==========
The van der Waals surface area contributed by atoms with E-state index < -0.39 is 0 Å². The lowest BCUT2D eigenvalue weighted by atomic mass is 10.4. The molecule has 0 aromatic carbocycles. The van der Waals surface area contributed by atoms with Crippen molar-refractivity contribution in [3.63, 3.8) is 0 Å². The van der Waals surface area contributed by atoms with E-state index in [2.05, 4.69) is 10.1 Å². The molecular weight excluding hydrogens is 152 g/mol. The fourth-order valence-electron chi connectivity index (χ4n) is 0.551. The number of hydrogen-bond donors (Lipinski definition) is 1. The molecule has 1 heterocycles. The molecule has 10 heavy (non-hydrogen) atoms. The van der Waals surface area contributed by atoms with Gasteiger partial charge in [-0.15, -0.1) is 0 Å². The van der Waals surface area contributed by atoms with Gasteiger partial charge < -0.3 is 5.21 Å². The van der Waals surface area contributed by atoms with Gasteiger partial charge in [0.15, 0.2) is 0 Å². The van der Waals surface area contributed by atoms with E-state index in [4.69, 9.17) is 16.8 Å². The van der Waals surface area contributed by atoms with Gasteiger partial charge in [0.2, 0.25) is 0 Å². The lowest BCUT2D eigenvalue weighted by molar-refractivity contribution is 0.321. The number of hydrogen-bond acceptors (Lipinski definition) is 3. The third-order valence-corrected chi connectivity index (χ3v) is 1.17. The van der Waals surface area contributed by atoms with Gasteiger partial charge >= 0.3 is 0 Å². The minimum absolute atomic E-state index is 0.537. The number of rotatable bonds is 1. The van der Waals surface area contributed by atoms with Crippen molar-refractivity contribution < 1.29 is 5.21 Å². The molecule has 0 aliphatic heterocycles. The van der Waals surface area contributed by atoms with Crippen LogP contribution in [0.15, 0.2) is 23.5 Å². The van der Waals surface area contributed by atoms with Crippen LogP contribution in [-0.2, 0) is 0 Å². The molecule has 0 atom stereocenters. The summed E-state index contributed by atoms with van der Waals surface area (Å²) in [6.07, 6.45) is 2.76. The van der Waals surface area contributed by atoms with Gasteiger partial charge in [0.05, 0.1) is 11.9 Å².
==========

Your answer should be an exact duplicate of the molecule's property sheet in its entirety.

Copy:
The van der Waals surface area contributed by atoms with E-state index < -0.39 is 0 Å². The lowest BCUT2D eigenvalue weighted by atomic mass is 10.4. The molecule has 0 aromatic carbocycles. The van der Waals surface area contributed by atoms with Crippen molar-refractivity contribution in [3.63, 3.8) is 0 Å². The van der Waals surface area contributed by atoms with E-state index in [2.05, 4.69) is 10.1 Å². The molecular weight excluding hydrogens is 152 g/mol. The fourth-order valence-electron chi connectivity index (χ4n) is 0.551. The number of hydrogen-bond donors (Lipinski definition) is 1. The molecule has 1 heterocycles. The molecule has 10 heavy (non-hydrogen) atoms. The van der Waals surface area contributed by atoms with Gasteiger partial charge in [-0.15, -0.1) is 0 Å². The van der Waals surface area contributed by atoms with Gasteiger partial charge < -0.3 is 5.21 Å². The van der Waals surface area contributed by atoms with Gasteiger partial charge in [0.15, 0.2) is 0 Å². The van der Waals surface area contributed by atoms with E-state index in [4.69, 9.17) is 16.8 Å². The van der Waals surface area contributed by atoms with Gasteiger partial charge in [0.2, 0.25) is 0 Å². The lowest BCUT2D eigenvalue weighted by molar-refractivity contribution is 0.321. The number of hydrogen-bond acceptors (Lipinski definition) is 3. The third-order valence-corrected chi connectivity index (χ3v) is 1.17. The van der Waals surface area contributed by atoms with Gasteiger partial charge >= 0.3 is 0 Å². The minimum absolute atomic E-state index is 0.537. The number of rotatable bonds is 1. The van der Waals surface area contributed by atoms with Crippen molar-refractivity contribution < 1.29 is 5.21 Å². The molecule has 0 aliphatic heterocycles. The van der Waals surface area contributed by atoms with Crippen LogP contribution in [0.15, 0.2) is 23.5 Å². The van der Waals surface area contributed by atoms with Crippen LogP contribution in [-0.2, 0) is 0 Å². The molecule has 0 atom stereocenters. The summed E-state index contributed by atoms with van der Waals surface area (Å²) in [6.07, 6.45) is 2.76. The van der Waals surface area contributed by atoms with Gasteiger partial charge in [0.05, 0.1) is 11.9 Å².